Going with Coffee. It’s warm, sweet, and helps when I use Dragon Dictation.

Q ~ When you write, do you lay out a solid outline before beginning, or start writing and iron out the kinks later?
I do a bare bones outline and write down some clever things I want to see in the story. Then I just kinda freeform it. It’s kinda like going to Northern California. I can take a few different routes there but I still end up in San Francisco.

Q ~ What are your five favourite verbs to use during a love scene?
Kissed – Bit – Pushed – Clenched – Ran (as in fingers along my chest).

Q ~ Can you tell us a little bit about your latest release and what inspired you to write it?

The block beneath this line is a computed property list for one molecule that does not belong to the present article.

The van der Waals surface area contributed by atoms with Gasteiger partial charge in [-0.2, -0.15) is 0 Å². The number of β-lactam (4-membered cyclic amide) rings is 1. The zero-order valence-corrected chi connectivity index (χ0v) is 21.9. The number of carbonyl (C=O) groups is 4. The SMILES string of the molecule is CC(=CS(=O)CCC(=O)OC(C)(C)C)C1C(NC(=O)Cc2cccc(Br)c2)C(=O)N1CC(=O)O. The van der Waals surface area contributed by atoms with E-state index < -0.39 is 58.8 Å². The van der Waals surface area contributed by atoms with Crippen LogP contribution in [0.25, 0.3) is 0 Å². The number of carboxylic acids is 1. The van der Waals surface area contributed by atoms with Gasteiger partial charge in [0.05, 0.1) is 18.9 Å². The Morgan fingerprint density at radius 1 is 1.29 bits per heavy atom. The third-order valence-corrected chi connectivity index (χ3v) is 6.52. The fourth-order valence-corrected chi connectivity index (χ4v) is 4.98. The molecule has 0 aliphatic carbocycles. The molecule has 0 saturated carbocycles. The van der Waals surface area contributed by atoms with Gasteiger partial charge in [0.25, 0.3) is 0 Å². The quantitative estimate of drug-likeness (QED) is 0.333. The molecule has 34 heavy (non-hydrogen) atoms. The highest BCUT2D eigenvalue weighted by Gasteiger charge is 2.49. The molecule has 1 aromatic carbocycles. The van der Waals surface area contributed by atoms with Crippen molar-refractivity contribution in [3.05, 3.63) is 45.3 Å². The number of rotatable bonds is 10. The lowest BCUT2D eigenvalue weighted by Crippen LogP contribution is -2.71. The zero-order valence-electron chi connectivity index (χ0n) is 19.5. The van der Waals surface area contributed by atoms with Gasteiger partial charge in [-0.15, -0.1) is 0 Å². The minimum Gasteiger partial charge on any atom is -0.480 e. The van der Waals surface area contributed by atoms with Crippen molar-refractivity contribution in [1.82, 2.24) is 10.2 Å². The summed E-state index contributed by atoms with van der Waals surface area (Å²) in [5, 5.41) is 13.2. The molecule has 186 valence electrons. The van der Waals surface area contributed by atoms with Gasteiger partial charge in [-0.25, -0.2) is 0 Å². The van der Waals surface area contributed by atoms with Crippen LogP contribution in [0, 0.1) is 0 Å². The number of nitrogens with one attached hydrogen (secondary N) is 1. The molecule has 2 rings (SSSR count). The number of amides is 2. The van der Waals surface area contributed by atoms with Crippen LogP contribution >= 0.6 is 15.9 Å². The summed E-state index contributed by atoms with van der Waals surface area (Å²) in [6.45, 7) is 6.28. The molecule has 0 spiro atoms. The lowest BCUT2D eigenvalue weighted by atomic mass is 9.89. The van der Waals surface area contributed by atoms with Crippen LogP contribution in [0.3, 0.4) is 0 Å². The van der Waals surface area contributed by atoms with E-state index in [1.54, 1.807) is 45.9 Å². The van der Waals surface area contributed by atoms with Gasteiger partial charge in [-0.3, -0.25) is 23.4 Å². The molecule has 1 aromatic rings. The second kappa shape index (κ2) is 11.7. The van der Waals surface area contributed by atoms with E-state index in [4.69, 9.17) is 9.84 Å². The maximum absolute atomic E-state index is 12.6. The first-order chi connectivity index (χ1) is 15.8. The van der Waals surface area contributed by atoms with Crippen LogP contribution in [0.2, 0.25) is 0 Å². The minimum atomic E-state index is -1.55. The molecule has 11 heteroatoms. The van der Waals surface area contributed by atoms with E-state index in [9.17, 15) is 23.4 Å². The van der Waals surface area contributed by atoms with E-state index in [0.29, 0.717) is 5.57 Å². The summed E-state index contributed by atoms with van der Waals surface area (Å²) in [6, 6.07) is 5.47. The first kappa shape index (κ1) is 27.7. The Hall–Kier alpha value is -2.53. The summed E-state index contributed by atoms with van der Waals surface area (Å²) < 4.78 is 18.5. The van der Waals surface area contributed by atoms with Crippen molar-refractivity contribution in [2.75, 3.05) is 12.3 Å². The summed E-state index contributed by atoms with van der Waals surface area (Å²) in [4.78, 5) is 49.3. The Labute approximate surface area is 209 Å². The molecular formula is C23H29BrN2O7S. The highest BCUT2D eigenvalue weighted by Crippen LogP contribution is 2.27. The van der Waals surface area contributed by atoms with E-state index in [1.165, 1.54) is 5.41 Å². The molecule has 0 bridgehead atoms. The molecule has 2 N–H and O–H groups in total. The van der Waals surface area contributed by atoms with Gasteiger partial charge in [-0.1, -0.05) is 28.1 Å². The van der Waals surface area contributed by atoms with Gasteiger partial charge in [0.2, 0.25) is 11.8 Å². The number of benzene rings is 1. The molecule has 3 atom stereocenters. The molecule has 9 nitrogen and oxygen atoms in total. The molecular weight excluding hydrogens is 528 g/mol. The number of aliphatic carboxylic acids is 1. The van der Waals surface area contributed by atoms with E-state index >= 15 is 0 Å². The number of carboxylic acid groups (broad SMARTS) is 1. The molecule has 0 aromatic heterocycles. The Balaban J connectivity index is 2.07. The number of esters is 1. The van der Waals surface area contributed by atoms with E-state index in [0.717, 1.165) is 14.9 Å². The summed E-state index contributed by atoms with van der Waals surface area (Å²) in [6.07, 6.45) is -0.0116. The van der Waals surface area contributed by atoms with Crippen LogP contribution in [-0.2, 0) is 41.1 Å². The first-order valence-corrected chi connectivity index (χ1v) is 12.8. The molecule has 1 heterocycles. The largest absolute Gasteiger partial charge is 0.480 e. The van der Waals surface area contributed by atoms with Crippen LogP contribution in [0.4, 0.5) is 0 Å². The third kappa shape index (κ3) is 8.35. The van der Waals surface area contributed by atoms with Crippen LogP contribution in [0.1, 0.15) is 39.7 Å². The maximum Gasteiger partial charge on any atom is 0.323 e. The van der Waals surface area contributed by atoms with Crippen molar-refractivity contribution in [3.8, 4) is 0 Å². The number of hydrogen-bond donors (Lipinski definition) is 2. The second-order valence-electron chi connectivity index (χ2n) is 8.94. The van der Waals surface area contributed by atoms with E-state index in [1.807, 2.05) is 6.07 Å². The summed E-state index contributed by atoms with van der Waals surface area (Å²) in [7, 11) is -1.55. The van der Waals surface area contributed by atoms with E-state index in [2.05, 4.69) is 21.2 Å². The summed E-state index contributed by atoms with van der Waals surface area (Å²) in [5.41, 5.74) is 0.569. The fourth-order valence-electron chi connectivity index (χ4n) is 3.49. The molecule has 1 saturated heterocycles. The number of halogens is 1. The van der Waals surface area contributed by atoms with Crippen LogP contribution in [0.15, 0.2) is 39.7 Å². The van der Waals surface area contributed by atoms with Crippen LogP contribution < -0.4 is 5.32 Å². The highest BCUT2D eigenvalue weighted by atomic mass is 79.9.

Oh gosh, you got me at a good time. It’s called: “I Feminized Hitler.”

It has three origins.

1. I give myself hard topics to see if I can write about them. Call it a self-imposed challenge.

2. There was a Buzzfeed article about WTF Stockphotos. One was a girl with a Hitler mustache. I thought, “Hey that could work for a feminization story.” I wasn’t able to get rights to that photo but they story just fell into place.

3. I wanted to write a dark piece of fiction but I couldn’t create a storyline were you wouldn’t feel sorry for the protag. Considering it’s Hitler, not too many people will care if he’s ahem… punished in a maid’s outfit.

Q ~ What is your favourite part or scene in the novel?
Worldbuilding. Stories are about characters but the world is the salt/seasoning that makes it flavorful. It’s the chocolate icing on a fresh cake or a dash or salsa on a good taco.

Q ~ Do you have a favourite character (or two) in your latest series? What is it that draws you to them?
Captain Future. You can’t get more stereotypical than that. She’s a 1930’s type Pulp Science Fiction Adventurer. I love writing her stories because I go in directions I don’t usually go to or can.